Lastly, a skill that I learnt, that I feel would be very applicable to our daily lives, was how to effectively point out new “discoveries”. At the start, when we discovered an animal and tried to point it out to others, all we could do when they asked for its location was to point and say, “There!” That was really ineffective as most of the animals were extremely small and of the same colour as mud, and hence the children had a lot of trouble finding the animals. After a while, Ria realised what we were doing, and taught us the proper way to point things out. We had to look for more prominent objects around the animal, and roughly describe its size, so that others would know what they are supposed to be searching for. For example, she taught us to say, “You’re looking for something about the size of a 50-cent coin, on the right of that yellow leaf.” That made communication between us and the other a lot easier.


On-the-job Training

At the start of today’s walk, all of us on the OJT were definitely nervous as it was our first time having to introduce certain stations and we were afraid of how it would turn out to be. We also spent some time questioning each other to see if we were still able to remember the content that we’ve read. However, these worries turned out to be uncalled for.


We were visited by about 5 wild boars before the walk!

My main takeaway from today was that although it is important to have basic knowledge about the subject, what really makes a tour successful is how we interact with the public, instead of how much information is delivered to them. I realised that just a small amount of basic knowledge is sufficient to successfully engage the public, especially when the subject is something that interests them. For example, after the costal walk, the children were especially excited to finally be able to spot mudskippers. However, I was unable to present all the details about the mudskipper as it would end up boring the public. Thus, I learn that for the first time we spot something, we could first attract their attention by just telling them some basic and facts about it. The rest of the facts actually do not need to be presented, or could be kept and presented later if the same thing was spotted again. Breaking up information into different parts would help to capture the visitors’ attention better.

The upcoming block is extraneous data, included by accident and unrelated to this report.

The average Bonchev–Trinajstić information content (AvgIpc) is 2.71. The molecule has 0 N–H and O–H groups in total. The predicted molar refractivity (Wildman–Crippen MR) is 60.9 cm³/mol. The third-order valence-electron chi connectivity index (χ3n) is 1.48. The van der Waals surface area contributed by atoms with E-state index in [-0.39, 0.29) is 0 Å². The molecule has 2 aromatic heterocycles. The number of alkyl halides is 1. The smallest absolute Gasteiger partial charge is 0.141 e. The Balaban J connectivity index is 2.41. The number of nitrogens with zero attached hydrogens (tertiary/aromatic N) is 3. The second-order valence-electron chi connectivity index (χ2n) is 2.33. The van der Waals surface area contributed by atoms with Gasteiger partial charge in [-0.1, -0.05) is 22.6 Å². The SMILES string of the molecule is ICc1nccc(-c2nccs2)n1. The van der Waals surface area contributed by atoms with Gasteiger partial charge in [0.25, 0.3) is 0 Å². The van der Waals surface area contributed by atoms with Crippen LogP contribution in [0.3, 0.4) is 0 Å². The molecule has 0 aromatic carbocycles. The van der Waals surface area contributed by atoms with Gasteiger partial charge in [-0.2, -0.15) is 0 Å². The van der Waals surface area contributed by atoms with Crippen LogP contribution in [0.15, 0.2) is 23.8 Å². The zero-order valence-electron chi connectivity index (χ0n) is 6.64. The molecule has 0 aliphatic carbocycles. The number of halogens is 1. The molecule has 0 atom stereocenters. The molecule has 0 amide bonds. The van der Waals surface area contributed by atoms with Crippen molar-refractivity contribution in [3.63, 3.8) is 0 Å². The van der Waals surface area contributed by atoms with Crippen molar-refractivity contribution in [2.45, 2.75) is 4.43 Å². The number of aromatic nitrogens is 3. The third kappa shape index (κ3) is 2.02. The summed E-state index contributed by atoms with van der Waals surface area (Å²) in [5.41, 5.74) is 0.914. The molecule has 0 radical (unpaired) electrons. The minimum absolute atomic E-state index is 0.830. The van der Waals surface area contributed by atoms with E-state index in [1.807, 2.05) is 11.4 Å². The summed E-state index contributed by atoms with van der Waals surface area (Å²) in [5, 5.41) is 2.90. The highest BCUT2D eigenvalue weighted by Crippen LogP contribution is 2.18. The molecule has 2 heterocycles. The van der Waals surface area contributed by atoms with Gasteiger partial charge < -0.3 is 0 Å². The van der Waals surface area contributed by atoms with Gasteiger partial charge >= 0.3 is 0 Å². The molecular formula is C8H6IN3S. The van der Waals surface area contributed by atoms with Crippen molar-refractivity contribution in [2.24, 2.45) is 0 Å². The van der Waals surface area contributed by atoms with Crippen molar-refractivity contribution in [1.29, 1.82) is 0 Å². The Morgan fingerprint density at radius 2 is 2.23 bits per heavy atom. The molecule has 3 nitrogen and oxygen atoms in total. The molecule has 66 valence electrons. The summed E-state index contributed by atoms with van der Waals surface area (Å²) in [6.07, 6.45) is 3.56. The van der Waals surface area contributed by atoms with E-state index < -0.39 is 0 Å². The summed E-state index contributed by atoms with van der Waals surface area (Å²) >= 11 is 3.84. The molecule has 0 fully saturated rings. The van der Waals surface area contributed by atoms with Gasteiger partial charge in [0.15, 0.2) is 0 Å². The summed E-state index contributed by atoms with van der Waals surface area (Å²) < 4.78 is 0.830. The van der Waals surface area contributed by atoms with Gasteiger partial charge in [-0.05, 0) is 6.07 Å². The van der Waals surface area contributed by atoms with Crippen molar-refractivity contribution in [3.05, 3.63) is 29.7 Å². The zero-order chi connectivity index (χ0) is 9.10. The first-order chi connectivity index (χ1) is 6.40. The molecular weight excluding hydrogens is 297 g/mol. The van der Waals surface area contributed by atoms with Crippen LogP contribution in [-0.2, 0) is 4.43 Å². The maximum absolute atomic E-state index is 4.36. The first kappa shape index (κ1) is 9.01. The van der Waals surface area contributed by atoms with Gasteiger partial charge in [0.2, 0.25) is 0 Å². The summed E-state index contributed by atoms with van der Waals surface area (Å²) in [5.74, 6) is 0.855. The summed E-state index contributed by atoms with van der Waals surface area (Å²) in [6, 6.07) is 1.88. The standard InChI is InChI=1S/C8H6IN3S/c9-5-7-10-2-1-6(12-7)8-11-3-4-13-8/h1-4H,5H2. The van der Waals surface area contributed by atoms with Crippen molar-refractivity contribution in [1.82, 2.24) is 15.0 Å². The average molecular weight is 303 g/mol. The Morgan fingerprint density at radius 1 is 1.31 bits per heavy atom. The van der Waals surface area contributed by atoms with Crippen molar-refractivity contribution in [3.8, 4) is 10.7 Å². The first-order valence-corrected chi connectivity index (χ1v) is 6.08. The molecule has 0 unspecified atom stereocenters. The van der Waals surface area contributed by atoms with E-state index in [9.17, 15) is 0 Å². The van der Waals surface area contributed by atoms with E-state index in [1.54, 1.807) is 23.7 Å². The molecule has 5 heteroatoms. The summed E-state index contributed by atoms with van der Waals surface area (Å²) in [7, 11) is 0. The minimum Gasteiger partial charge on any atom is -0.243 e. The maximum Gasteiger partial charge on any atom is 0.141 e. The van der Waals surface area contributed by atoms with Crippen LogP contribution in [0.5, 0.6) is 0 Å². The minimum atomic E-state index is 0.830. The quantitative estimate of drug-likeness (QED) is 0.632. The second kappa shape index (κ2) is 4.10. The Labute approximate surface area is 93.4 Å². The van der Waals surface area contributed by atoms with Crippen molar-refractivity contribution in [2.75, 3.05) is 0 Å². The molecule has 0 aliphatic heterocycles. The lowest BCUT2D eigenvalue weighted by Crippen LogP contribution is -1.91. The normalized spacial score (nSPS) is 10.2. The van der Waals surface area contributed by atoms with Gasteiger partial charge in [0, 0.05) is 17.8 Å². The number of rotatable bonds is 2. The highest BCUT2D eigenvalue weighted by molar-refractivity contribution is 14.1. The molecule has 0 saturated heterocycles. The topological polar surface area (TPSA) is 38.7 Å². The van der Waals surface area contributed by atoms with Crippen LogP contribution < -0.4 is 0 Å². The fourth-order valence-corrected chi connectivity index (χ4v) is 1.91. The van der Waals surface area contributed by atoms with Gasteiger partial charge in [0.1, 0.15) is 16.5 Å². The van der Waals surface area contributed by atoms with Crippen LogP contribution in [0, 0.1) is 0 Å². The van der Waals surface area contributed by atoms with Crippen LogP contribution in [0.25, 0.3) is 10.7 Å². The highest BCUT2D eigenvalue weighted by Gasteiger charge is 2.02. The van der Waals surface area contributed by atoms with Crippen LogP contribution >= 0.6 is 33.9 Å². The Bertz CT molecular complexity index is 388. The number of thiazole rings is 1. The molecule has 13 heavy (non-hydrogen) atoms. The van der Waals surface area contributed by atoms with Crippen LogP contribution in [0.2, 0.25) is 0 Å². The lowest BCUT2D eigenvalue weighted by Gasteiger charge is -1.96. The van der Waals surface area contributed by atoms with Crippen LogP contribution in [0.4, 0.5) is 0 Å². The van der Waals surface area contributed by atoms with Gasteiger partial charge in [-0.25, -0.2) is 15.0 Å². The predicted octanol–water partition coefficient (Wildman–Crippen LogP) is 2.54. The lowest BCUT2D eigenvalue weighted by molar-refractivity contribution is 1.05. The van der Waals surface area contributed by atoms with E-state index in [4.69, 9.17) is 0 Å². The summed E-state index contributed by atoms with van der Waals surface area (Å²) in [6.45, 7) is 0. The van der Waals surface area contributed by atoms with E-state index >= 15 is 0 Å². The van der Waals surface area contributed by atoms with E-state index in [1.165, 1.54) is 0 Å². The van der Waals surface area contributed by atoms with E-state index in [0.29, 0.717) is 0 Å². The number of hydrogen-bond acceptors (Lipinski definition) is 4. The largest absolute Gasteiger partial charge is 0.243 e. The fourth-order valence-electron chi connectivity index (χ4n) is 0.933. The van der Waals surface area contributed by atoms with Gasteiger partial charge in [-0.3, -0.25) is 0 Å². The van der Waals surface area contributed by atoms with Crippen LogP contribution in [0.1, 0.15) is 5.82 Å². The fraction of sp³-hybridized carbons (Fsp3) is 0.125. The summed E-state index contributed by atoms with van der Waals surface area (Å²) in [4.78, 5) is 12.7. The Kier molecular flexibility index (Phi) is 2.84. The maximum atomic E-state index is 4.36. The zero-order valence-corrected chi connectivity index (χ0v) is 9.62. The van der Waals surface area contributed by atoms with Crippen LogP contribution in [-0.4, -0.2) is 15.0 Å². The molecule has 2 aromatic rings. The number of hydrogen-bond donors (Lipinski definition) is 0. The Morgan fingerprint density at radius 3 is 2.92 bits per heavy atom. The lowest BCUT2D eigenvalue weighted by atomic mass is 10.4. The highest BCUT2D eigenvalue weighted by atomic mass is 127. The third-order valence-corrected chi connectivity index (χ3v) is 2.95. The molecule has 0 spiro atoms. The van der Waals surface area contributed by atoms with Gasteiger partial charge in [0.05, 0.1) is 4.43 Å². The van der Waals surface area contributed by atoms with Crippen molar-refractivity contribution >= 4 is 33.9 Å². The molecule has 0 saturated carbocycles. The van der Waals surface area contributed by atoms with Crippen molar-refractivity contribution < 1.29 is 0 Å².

I also think that it is really meaningful for us and visitors to draw out their thoughts after visiting Chek Jawa, so that they would be able to play a part in protecting the environment there as well. Here’s a photo of a happy Darius after his first visit to Chek Jawa!


It really isn’t an easy task to guide a large group of people, especially in an unfamiliar environment. However, just through these few short trips, we have definitely learnt a lot of new knowledge and skills, and had a lot of fun as well! And I hope that maybe some time during the holidays, we would have the time and chance to be a part of this programme again. :)

Environmental Exposure Reflection by Yu Chong

Indoor Training
I was given 2 choices, the community exposure programme and the environmental programme. The difference was simple the former is about people, the latter is about nature, right? WRONG. I noticed how important people skills are in the first talk by Ms Ria Tan, she talks about the naked truth to succeed in guiding, that is knowing when and what to say to different visitors. The information was not the important part, since that can be done with memorization and with only the information equipped will almost certainly not make you an interesting guide. To be honest, I did not have any doubts in joining the environmental exposure programme because I have been fascinated with nature since as long as I can remember, but knowing that the community programme had more interaction made me feel a little let down since I wanted to do that as well, but I kind of got the best of both worlds by choosing the greener path. 

Ms Ria Tan talked about all the possible species of wildlife that can be seen at chek jawa, I would be lying if I said I knew Singapore had such great biodiversity, sometimes I just doze off during talks since my attention span is not the longest but never once did I feel the need to close my eyes during the 2 hour long talk, and what's more is that I did not have a great rest the night before. Despite all the surprising facts I learnt about chek jawa, it was Ms Tan's charisma that really caught me off guard, it is difficult to not want to listen to her, and that was what kind of a guide I wanted to be. 

First Trip
I have been to Pulau Ubin before, numerous times in fact. Every time I arrive at the island, I get a different experience, this was no exception. It was a leisurely day as we were not expected to do any actual guiding but all those who were there were very excited. Mr Loh himself gave some introduction of the trail and the surrounding environment, I seriously admire his passion for the environment, I know I definitely will not get out of my bed at midnight just to see rare animals on an island separated from you by a 20 minute boat ride. Then I realised the naked hermit crabs are no joke, they are so passionate about the cause expecting nothing in return, that made me wonder if someday I would be able to do the same. 

During this first trip, I learnt how to interact with kids, not that I don't know how before, but specifically how to make them pay attention and absorb information from you. Packaging of content is very important, so our experienced guide made use of as many stories as possible, since they are not interested in the science behind the creatures why force feed them with it? Just make the experience fun for them, if this made them love nature they will be keen to find out about it themselves in the future. 

In the end, we were made to draw the most memorable moment in the trip, I drew the sight of a pack of wild boars in the forest, though not related to chek jawa, I found them to be equally interesting. 


OJT (On-the-Job-Training)